The above paragraph is a true representation of the sort of situation that occurs monthly for me. I have PMDD, and it attempts to destroy my relationship every moth. Sometimes I think that it’s an evolutionary thing; that, because my partner has failed to impregnate me, my body’s response is to try to push him away in order to make way for a new, fertile mate for when I next ovulate. Now, I do think that theory makes a lot of sense, but it doesn’t really help me. The fact is, I can’t have a child at this point in my life; and even if I could, doing it to avoid PMDD is surely not the best reason to have children. Do I feel resentment toward my partner when I experience PMDD? Always. Usually – and this began long before I even thought about or heard about the theory above – I start to doubt his long-term commitment to me, and feel that he doesn’t earn enough, save enough or do enough. I think that he doesn’t love me and is only in this for the sex. I worry that he is cheating on me, that he isn’t interested in me. I have all sorts of conflicting and disturbing thoughts. Now, it’s not that I never have these thoughts unless I’m in the PMDD phase, but usually I can keep a handle on these thoughts and if they do arise, they aren’t serious concerns, they don’t bother me much and I don’t act on them. But that couple of weeks before my period arrives, I am often simply unable to ignore any little thing that happens or keep a sense of perspective. PMDD takes away that control, that perspective. Like many PMDD sufferers, I feel like Jekyll and Hyde. I fear, as King Lear said, I am not in my perfect mind. I believe that PMDD heightens any concerns I have regarding my ‘mate’ and is a way of saying: You’re not pregnant – find a more suitable man. PMDD is a warning to me and a deterrent to my mate.
But in our society, PMDD is not an evolutionary advantage; it is not helpful. For the many women who are physically, mentally, emotionally or financially unable to have children, have already had their children or who do not want children at all, PMDD merely destroys many facets of life with no benefit to the sufferer or the sufferer’s society. The interference in my relationship with my partner is by far the most destructive aspect of PMDD, for me. I worry that my body will successfully drive him away, that he will eventually give up on me, having to endure my hormone-crazy self every single month. I have actually come to long for my period to come so that it can all be over again – that’s how serious PMDD is. Compared to the emotional pain of PMDD, the physical pain of a period is a breeze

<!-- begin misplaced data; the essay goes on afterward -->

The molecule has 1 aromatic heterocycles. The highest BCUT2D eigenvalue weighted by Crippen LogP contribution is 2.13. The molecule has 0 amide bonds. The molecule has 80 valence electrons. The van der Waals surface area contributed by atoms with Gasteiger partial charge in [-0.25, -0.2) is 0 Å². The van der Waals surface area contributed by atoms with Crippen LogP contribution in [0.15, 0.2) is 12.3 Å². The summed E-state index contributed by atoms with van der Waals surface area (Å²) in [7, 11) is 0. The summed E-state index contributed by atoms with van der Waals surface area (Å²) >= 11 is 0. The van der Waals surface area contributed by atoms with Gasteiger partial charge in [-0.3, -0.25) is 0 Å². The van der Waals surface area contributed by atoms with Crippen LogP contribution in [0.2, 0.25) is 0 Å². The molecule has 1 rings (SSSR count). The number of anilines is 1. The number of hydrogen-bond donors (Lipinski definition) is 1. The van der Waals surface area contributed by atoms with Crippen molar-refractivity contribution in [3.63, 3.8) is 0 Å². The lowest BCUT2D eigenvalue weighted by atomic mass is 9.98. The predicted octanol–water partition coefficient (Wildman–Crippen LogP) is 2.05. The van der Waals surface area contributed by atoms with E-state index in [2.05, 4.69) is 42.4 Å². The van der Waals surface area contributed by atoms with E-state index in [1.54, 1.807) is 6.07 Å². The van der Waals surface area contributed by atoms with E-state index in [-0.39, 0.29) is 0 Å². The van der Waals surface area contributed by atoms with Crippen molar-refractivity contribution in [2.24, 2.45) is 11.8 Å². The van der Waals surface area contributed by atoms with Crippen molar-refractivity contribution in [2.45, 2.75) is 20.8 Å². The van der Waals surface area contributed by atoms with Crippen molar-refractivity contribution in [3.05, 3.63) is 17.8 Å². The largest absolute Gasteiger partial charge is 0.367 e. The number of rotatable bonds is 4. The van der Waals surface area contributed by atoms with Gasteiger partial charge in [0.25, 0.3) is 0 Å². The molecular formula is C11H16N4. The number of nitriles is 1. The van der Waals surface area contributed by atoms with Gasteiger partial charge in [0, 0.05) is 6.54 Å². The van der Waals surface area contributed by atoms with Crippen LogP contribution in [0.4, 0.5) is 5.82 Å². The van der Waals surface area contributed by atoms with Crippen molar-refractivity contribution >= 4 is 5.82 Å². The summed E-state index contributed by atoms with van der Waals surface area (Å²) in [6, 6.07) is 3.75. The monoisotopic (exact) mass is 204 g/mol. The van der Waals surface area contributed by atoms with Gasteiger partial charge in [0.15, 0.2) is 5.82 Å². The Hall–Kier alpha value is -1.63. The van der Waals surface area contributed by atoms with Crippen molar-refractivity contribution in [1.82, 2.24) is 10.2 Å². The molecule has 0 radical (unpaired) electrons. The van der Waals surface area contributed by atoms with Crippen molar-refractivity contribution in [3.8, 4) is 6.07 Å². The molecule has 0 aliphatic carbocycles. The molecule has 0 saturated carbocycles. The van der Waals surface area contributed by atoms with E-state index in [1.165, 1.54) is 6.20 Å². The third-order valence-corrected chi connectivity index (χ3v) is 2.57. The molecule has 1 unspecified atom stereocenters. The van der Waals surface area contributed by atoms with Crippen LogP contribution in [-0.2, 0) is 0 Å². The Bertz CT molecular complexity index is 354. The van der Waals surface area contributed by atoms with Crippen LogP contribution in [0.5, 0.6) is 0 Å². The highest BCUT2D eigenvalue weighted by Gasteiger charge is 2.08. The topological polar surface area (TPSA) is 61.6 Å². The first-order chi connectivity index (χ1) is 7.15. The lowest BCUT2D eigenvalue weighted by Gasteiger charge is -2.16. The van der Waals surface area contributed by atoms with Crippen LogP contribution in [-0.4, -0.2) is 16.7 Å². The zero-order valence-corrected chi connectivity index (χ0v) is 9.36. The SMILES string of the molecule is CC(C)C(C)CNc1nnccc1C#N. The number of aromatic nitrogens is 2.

by E M, UK.

Sunday, 11 May 2014

A Career in Tatters by Jane *Guest Blog*

Looking back the clearest marker for the beginning of my battle with PMDD began following the birth of my second child (aged 30). At the time I believed I was suffering with straightforward Postnatal depression, but I now know that I am extremely sensitive to rapidly fluctuating hormones; so it follows that this was the likely trigger underlying my development of PND. It would also explain the terrible mood swings of the first 13 weeks of this pregnancy. I wondered what an earth was happening to me. I now know that all of this was likely caused by the fact that I am intolerant to the hormone progesterone ( as are a lot of women with PMDD).

Bouts of anxiety and depression were then constant features of my life from this time onwards. Unaware of PMDD, I put this down to the multiple stresses in my life at the time and for many years did not identify the pattern underlying my symptoms. I think the problem was muted in the early years after my sons birth, by the fact that I was on the combined contraceptive pill (so blocking ovulation), and I muddled along for a couple of years never feeling great, but able to manage.

I am a registered nurse and had been qualified for 4 years when my son was born. At the time of his birth I was working in the intensive care unit of the busy city hospital and for the most part loved my job. However following my return to work from maternity leave, I never settled back into it in the same way. I often felt out of place, overwhelmed and regularly felt unable to connect with my colleagues. I now know that these are symptoms of my PMDD, but at the time all I knew was that I was struggling both at home and at work.

I decided that the intense role of ICU nurse was not suiting me now I was a new mother, and decided to apply for a position on one of the surgical wards. When my son was 10 months old, and a couple of months after starting my new job; I nosedived headlong into PND and was off Work for two months. I was prescribed antidepressants and started feeling well enough to get back to work.